By John R. Mishock, PT, DPT, DC
Low back pain (LBP) is a common and costly medical condition associated with significant physical pain, impaired function, and loss of productivity. LBP is the leading cause of disability in the US exceeding $100 billion per year in treatment, reduced productivity and lost wages. Approximately, 70 million adults have LBP in any given 3 month period of time. (Health Stats, 2015).
Evidence indicates that physical therapy is a cost-effective treatment that works to reduce pain and improve function in individuals with LBP. However, only 20% of patients with low back pain are referred to physical therapy by physicians. Instead, many primary care providers opt for; medication, advanced imaging, and rest. (JAMA, 2013)
Approximately 29% of physicians prescribe opioids for treatment of low back pain. (JAMA Intern Med, 2013) With the recent opioid epidemic, physical therapy can be an alternative to the highly addictive pain medications used to treat low back pain.
The timing of the physical therapy referral is critical. Early referral to physical therapy can; improve pain and functional outcomes, reduce absenteeism at work, and reduce imaging tests. (Spine, 2015) A recent study used data from employer-sponsored health insurance claims of those who received physical therapy versus those who did not for low back pain. The authors found that patients receiving physical therapy within 3 days of the onset of LBP had the lowest health care utilization and cost.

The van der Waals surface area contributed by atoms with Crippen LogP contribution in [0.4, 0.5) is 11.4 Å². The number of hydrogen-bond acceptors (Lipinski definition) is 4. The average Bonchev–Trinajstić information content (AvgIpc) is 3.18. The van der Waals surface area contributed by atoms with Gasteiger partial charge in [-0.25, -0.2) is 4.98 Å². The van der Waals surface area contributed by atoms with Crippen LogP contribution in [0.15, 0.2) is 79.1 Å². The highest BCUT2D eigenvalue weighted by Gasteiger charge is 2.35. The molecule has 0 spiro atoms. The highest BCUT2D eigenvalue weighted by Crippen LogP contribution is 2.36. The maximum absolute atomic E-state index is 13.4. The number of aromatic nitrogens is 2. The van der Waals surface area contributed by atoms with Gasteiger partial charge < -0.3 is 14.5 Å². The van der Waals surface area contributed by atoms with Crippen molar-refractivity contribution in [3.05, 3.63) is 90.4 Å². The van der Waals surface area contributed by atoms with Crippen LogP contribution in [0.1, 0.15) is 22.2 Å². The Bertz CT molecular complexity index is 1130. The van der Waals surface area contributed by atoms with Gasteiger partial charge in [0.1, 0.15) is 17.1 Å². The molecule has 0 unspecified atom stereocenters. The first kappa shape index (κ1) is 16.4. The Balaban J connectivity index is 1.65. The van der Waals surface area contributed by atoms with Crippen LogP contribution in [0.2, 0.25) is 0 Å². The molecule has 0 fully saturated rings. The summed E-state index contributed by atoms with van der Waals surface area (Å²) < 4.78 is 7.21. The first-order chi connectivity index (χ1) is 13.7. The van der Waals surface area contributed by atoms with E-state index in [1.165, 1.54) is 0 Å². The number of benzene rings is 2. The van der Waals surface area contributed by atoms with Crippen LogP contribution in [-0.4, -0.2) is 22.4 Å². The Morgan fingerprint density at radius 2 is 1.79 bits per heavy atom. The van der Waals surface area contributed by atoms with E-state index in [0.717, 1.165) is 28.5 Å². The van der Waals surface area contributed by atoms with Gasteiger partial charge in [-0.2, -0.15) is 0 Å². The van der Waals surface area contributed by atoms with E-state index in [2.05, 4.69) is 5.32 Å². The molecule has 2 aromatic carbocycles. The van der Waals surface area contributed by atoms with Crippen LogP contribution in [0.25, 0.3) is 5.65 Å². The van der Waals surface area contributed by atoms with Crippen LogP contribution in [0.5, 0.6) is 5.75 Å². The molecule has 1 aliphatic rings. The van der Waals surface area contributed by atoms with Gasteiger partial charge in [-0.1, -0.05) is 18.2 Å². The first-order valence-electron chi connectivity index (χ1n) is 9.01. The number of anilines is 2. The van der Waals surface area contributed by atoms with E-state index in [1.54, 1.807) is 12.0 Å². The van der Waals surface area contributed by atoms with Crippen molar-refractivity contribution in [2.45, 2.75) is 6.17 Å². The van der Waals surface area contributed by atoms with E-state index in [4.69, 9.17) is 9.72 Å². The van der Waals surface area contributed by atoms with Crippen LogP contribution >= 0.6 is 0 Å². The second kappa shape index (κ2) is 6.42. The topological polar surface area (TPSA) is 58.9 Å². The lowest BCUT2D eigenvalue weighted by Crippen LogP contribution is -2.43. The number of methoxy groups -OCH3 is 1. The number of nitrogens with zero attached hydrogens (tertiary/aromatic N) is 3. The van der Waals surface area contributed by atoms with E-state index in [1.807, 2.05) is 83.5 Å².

Beyond this, patients recovered faster with less disability. The cost associated early referrals to physical therapy for low back pain was approximately 50% less expensive than for those not receiving physical therapy at all. It was estimated if low back patients were seen in physical therapy within 3 days of onset it would save US economy >$7.2 billion per year. (Physical therapy, 2018)
Why does physical therapy save cost, decrease pain, and improve function?
Physical therapists are doctorate level trained health care providers who will perform a complete musculoskeletal history and examination to determine the root cause of the low back pain. The physical therapist will assess posture and body mechanics and make recommendations for ergonomic changes at home and work. They will provide hands-on manual therapy treatments (techniques done by physical therapists using their hands in very precise ways to relax muscles in spasm, lengthen tight muscles, improve circulation, and optimize scar tissue development).
Physical therapy modalities (the use of cold, heat, electricity, and ultrasound) can be utilized early in the treatment to reduce pain and promote healing. Active exercise and functional retraining programs are instituted early to help prevent fear avoidance of pain, improve optimal tissue healing, and return the patient to the highest level of function. All the while the physical therapist is educating the patient on how to prevent future episodes of low back pain through home exercise programs and patient education on body mechanics and posture.
Dr. Mishock is one of only a few clinicians with doctorate level degrees in both physical therapy and chiropractic in the state of Pennsylvania.
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